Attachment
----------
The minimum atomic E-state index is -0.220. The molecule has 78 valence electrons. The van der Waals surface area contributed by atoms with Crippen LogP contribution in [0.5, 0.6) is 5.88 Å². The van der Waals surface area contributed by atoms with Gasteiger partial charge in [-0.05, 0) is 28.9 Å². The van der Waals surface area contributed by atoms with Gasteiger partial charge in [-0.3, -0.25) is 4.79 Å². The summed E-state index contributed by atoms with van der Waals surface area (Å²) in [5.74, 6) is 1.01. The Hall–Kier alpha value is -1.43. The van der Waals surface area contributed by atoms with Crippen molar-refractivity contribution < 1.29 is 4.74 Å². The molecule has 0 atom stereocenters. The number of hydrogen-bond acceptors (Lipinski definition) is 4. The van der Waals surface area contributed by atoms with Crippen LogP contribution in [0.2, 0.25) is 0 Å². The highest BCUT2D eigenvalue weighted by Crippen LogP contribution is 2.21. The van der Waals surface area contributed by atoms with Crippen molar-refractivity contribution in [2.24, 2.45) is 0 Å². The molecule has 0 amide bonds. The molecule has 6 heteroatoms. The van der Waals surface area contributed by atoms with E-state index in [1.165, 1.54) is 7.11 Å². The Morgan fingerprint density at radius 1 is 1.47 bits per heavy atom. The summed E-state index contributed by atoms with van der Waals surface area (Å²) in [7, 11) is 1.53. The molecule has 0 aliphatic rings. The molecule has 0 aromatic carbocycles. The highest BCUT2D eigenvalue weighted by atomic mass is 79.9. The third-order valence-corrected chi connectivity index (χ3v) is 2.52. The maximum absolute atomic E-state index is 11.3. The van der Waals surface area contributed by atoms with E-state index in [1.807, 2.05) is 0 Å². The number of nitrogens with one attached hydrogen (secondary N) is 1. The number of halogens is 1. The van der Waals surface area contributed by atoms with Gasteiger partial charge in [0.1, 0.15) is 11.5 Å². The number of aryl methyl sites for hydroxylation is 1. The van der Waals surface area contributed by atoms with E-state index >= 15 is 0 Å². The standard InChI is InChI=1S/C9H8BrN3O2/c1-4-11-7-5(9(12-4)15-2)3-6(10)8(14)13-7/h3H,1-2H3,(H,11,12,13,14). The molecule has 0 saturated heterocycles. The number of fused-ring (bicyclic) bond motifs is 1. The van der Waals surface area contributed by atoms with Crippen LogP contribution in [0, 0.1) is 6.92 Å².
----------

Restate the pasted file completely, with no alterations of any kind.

The minimum atomic E-state index is -0.220. The molecule has 78 valence electrons. The van der Waals surface area contributed by atoms with Crippen LogP contribution in [0.5, 0.6) is 5.88 Å². The van der Waals surface area contributed by atoms with Gasteiger partial charge in [-0.05, 0) is 28.9 Å². The van der Waals surface area contributed by atoms with Gasteiger partial charge in [-0.3, -0.25) is 4.79 Å². The summed E-state index contributed by atoms with van der Waals surface area (Å²) in [5.74, 6) is 1.01. The Hall–Kier alpha value is -1.43. The van der Waals surface area contributed by atoms with Crippen molar-refractivity contribution < 1.29 is 4.74 Å². The molecule has 0 atom stereocenters. The number of hydrogen-bond acceptors (Lipinski definition) is 4. The van der Waals surface area contributed by atoms with Crippen LogP contribution in [0.2, 0.25) is 0 Å². The highest BCUT2D eigenvalue weighted by Crippen LogP contribution is 2.21. The van der Waals surface area contributed by atoms with Crippen molar-refractivity contribution in [2.24, 2.45) is 0 Å². The molecule has 0 amide bonds. The molecule has 6 heteroatoms. The van der Waals surface area contributed by atoms with E-state index in [1.165, 1.54) is 7.11 Å². The Morgan fingerprint density at radius 1 is 1.47 bits per heavy atom. The summed E-state index contributed by atoms with van der Waals surface area (Å²) in [7, 11) is 1.53. The molecule has 0 aliphatic rings. The molecule has 0 aromatic carbocycles. The highest BCUT2D eigenvalue weighted by atomic mass is 79.9. The third-order valence-corrected chi connectivity index (χ3v) is 2.52. The maximum absolute atomic E-state index is 11.3. The van der Waals surface area contributed by atoms with E-state index in [1.807, 2.05) is 0 Å². The number of nitrogens with one attached hydrogen (secondary N) is 1. The number of halogens is 1. The van der Waals surface area contributed by atoms with Gasteiger partial charge in [0.1, 0.15) is 11.5 Å². The number of aryl methyl sites for hydroxylation is 1. The van der Waals surface area contributed by atoms with E-state index >= 15 is 0 Å². The standard InChI is InChI=1S/C9H8BrN3O2/c1-4-11-7-5(9(12-4)15-2)3-6(10)8(14)13-7/h3H,1-2H3,(H,11,12,13,14). The molecule has 0 saturated heterocycles. The number of fused-ring (bicyclic) bond motifs is 1. The van der Waals surface area contributed by atoms with Crippen LogP contribution in [0, 0.1) is 6.92 Å².